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Earliest Known Recording of the Rebbe Uncovered

During Rabbi Simon Jacobson’s highly acclaimed weekly virtual broadcast, MyLife: Chassidus Applied, he surprised audiences with airing for the very first time the earliest recording to date of the Rebbe – circa June 1949.

The old recording was shrouded in mystery with the exception of the voices – which were clearly that of the Rebbe and Rabbi Chodakov, the Rebbe’s longtime chief secretary. In the recording one can hear Rabbi Chodakov speaking, with the Rebbe interjecting in the middle, with a few comments. Rabbi Jacobson recalled that someone had sent him the recording a while back, but the nature and circumstances of the recording were unknown. When was the recording from? Why did the Rebbe, uncharacteristically, seemingly interrupt Rabbi Chodakov mid-sentence? What topic was being discussed?

The mystery was solved after Rabbi Jacobson recollected his own experience in editing the Rebbe’s sichos. “As I was listening to the recording again and again trying to discern its origins,” explained Rabbi Jacobson, “I realized that Rabbi Chodakov was reading the Friediker Rebbe’s sicha of Yud Beis Tammuz 5708 (now printed in Sefer HaMaamorim 5709 p. 198) about the role of a mashpia.” “But then,” wondered Rabbi Jacobson, “why was the Rebbe commenting?”

“And then it came to me. They were proofreading the sicha in preparation for publication. Through my years of working and publishing the Rebbe’s sichos, I was very familiar with this type of exchange: This is the way we were trained to proof the Rebbe’s sichos. One person reads the newly typeset proof, while the other compares it to the original manuscript, to ensure there are no discrepancies,” explained Rabbi Jacobson.

“I then looked up the sicha and saw that it was printed in a kuntres dated… Gimmel Tammuz 5709. I realized that this audio, recorded in 1949, is a rare find — the earliest recording to date of the Rebbe, and the only one capturing his voice (speaking about a subject) prior to his assuming leadership (after Yud Shevat 5710), when he was known as the Ramash!

In the recording you can hear the Rebbe questioning the connection between the ideas presented in the transcript of the sicha, and even expressing, amusingly, at the end of the recording: “nu s’iz altz Moshiach’s tzeiten” (nu, it’s all Moshiach’s times) using an expression that describes a situation in which everything is possible.

In honor of upcoming Gimmel Tammuz, Rabbi Jacobson shared this rare and exclusive recording in this week’s episode of My Life: Chassidus Applied.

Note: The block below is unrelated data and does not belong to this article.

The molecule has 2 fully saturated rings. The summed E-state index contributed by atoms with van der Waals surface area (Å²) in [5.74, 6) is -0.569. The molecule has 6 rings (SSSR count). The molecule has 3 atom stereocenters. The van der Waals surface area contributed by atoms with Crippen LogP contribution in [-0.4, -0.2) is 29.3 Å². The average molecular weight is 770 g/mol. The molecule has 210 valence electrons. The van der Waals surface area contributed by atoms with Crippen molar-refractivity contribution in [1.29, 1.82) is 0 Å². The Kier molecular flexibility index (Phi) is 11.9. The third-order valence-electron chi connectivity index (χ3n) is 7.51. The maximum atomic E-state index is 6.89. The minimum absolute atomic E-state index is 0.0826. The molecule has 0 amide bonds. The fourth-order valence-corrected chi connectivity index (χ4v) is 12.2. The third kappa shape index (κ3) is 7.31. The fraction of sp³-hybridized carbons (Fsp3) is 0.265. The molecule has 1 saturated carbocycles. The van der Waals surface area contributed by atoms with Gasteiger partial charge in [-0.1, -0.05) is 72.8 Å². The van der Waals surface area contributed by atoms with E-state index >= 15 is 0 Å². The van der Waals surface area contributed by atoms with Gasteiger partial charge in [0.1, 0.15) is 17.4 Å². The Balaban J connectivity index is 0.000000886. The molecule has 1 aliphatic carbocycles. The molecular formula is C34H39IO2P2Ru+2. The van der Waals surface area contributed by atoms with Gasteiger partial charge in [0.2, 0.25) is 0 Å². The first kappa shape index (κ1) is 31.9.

The episode, which is part of the very popular series applying Chassidus to our present life challenges, was dedicated to frankly discussing the challenges faced by a new generation of adults who have never seen the Rebbe and are challenged to understand what the Rebbe means to them and how they can get inspired to connect with the Rebbe with passion and mesiras nefesh.

“The Rebbe lives on,” explained Rabbi Jacobson, “through his teachings and directives. The challenge — and mission — of our times is to not rely on inspiration from outside of ourselves, but to proactively initiate self-generated efforts, avodah b’koach atzmo. This is central theme of the Rebbe’s leadership, and it couldn’t be more apropos and relevant than to our post-Gimmel Tammuz times. But even though we may not see the Rebbe, we must know that the “shepherd never forsakes his sheep.” The Rebbe continues more than ever to pour upon us his blessings for direction and strength. We must be wise and do our part to receive them.”

This newly discovered recording of the Rebbe, going back 76 years ago, has now emerged, and is a type of reminder of the Rebbe’s continuing presence among us.

Listen to the full episode of MyLife: Chassidus Applied Episode 71.

Tune in every Sunday night at 8pm for latest MyLife: Chassidus Applied, a live farbrengen where Rabbi Jacobson addresses the personal and emotional needs of our community by answering the most pressing questions of our lives from the perspective of Chassidic thought.

3 Comments

  • 2. likely more such recordings wrote:

    “The old recording was shrouded in mystery … Rabbi Jacobson recalled that someone had sent him the recording a while back, but the nature and circumstances of the recording were unknown.”

    Why so much shrouding in mystery and withholding of information? It seems likely that since this recording exists, then probably more such recordings exist. .

  • 3. its not that new wrote:

    i herd this recording 2 years ago it was clealy around yet very rare and un famous but its good to know what it was all about

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